No More Minors in Jails

Many people assumed that the implementation of raise the age on December 1, 2019 meant the end of confinement of anyone under 18 in a jail. That was not the case. Even under our new legal framework for juvenile jurisdiction, some youth under 18 still have cases that are handled in criminal court from the very beginning. There is currently no legal mechanism to house these youth in a juvenile detention facility instead of a jail. This changes on August 1, 2020, when Part II of Session law 2020-83 takes effect.

Which youth are impacted by this change?

There are four categories of people under 18 with matters that never fall under juvenile jurisdiction. They are:

  1. Youth who are charged with committing a motor vehicle offense under Chapter 20 of the General Statutes at age 16 or 17. S. 7B-1501(7)b.
  2. Youth who are alleged to have committed a new offense following a previous conviction in criminal court (other than a previous conviction for a misdemeanor motor vehicle law offense that did not involve impaired driving). S. 7B-1604(b).
  3. Youth who are legally emancipated. S. 7B-1604(a).
  4. Youth charged as an adult for commission of an offense that occurred prior to December 1, 2019 and at age 16 or 17. The changes to juvenile jurisdiction contained in the Juvenile Justice Reinvestment Act (JJRA) apply to offenses committed on or after December 1, 2019. L. 2017-57, §16D.4.(tt). Anyone aged 16 or 17 charged with a criminal offense that occurred prior to that date was processed, or is still being processed, as an adult from the beginning to the end of their case. The population of these youth who are under 18 diminishes each day as more and more of them turn 18. Eventually, the entirety of this population will reach age 18 and no longer be impacted by Session Law 2020-83.

Because these youth, who I will refer to as “covered youth” in this post, never fall under juvenile jurisdiction, prosecution of their offenses remains in the criminal justice system beginning at the time they are charged. Provisions of the Juvenile Code do not apply to their cases and, prior to enactment of S.L. 2020-83, any local confinement occurred in an adult jail pursuant to criminal law provisions.

This is not the case for youth who are initially charged under juvenile jurisdiction and then have their cases transferred to Superior Court for criminal processing. G.S. 7B-2200, -2200.5. The process for these youth begins in juvenile court and, following transfer, continues as a criminal matter. While these cases are under juvenile jurisdiction any secure confinement is ordered pursuant to the Juvenile Code and must therefore occur in a juvenile detention facility. G.S. 7B-1905. Following transfer, any of these youth who are not able to meet their conditions of pretrial release continue to be held in juvenile detention until they turn 18. G.S. 7B-2204. S.L. 2020-83 does not apply to transferred youth because this statutory structure already provides for their confinement in a juvenile detention setting until they reach the age of 18.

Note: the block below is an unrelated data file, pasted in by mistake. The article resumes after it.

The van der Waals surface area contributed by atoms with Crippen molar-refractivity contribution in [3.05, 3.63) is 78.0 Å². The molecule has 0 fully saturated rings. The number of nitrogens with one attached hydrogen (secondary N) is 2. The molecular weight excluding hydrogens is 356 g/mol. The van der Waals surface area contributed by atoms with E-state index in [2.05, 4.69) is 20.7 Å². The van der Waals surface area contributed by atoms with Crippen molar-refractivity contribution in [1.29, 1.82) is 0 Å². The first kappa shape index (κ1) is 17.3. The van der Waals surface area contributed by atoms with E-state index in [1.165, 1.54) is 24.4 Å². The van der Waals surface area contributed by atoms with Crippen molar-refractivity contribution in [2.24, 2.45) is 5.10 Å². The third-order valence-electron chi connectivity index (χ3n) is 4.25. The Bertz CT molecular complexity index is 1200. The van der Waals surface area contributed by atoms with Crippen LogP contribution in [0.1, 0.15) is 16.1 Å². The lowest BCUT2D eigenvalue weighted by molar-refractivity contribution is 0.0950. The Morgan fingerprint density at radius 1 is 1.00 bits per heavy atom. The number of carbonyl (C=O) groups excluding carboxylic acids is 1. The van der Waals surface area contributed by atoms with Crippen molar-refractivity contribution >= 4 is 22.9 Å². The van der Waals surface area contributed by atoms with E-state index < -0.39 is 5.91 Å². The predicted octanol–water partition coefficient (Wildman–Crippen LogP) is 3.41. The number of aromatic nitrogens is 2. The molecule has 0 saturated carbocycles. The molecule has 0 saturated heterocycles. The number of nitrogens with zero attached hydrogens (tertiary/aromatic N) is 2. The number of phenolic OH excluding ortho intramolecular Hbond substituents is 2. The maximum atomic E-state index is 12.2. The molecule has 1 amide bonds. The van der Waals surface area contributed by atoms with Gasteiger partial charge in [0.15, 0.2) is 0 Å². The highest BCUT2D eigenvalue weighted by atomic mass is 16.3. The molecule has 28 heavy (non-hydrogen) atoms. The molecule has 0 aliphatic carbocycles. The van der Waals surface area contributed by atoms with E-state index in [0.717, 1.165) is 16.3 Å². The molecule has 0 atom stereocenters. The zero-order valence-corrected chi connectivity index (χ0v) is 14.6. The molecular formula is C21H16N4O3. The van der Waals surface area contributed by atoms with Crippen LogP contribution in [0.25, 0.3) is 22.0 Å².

Place of confinement change

S.L. 2020-83 does apply to the covered youth, as their cases never fall under juvenile jurisdiction despite being under age 18. The overarching structure of the changes in S.L. 2020-83 provides that any covered youth who is ordered to a period of confinement in a local confinement facility must be housed in a juvenile detention setting and not a jail.  This change effectively removes all minors who would otherwise remain in jails from the jail setting.

This total removal of minors from jails will be required of all states that receive federal juvenile justice and delinquency prevention funding as of December, 2021. Pursuant to 34 U.S.C. §11133(a)(11)(B), states must ensure that juveniles who are being treated as adults for the purpose of criminal prosecution are not held in any jail for adults. Enactment of S.L. 2020-83 accelerates North Carolina’s compliance with this federal requirement.

Under what circumstances does S.L. 2020-83 apply?

There are a variety of ways that a covered youth might end up serving a period of confinement in a juvenile detention setting. These include:

  • Pretrial confinement,
  • Active sentences for misdemeanor offenses,
  • Probation sanctions, and
  • Contempt orders.

S.L. 2020-83 provides for a new bright-line rule regarding the place of confinement for youth under age 18 who are accused of an offense and are being held securely pending resolution of those charges. Regardless of whether the youth is being processed as a juvenile or as an adult, the place of confinement will be a juvenile detention facility. S.L. 2020-83 §8.(c). This does not mean that the arrest of covered youth should be processed by the juvenile system. The adult arrest process will remain the same for covered youth. The only change is the place of confinement. This means that any Order of Commitment in a Release Order should direct that the youth be held in a juvenile detention facility and not a jail. New language added to G.S. 15A-521(a) requires that any covered youth being held pretrial under the new place of confinement requirement must be moved to jail once that youth turns 18. S.L. 2020-83 §8.(c).